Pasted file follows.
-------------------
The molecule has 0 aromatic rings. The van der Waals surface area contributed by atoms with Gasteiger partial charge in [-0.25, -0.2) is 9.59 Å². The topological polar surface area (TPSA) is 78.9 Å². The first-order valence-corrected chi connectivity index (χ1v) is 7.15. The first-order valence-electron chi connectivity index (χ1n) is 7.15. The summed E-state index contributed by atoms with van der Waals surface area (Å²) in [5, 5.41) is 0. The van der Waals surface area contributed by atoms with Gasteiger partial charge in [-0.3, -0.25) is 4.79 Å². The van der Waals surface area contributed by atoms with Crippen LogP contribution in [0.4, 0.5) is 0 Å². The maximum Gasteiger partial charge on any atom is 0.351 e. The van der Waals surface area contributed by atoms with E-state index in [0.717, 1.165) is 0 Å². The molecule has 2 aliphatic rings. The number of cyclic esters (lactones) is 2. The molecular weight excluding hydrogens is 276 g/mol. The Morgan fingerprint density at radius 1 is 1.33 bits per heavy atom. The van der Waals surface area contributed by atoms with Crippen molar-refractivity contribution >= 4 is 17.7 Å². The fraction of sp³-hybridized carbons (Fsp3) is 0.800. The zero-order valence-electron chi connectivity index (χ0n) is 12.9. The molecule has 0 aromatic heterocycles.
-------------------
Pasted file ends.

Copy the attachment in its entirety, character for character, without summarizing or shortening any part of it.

The molecule has 0 aromatic rings. The van der Waals surface area contributed by atoms with Gasteiger partial charge in [-0.25, -0.2) is 9.59 Å². The topological polar surface area (TPSA) is 78.9 Å². The first-order valence-corrected chi connectivity index (χ1v) is 7.15. The first-order valence-electron chi connectivity index (χ1n) is 7.15. The summed E-state index contributed by atoms with van der Waals surface area (Å²) in [5, 5.41) is 0. The van der Waals surface area contributed by atoms with Gasteiger partial charge in [-0.3, -0.25) is 4.79 Å². The van der Waals surface area contributed by atoms with Crippen LogP contribution in [0.4, 0.5) is 0 Å². The maximum Gasteiger partial charge on any atom is 0.351 e. The van der Waals surface area contributed by atoms with E-state index in [0.717, 1.165) is 0 Å². The molecule has 2 aliphatic rings. The number of cyclic esters (lactones) is 2. The molecular weight excluding hydrogens is 276 g/mol. The Morgan fingerprint density at radius 1 is 1.33 bits per heavy atom. The van der Waals surface area contributed by atoms with Crippen molar-refractivity contribution >= 4 is 17.7 Å². The fraction of sp³-hybridized carbons (Fsp3) is 0.800. The zero-order valence-electron chi connectivity index (χ0n) is 12.9. The molecule has 0 aromatic heterocycles.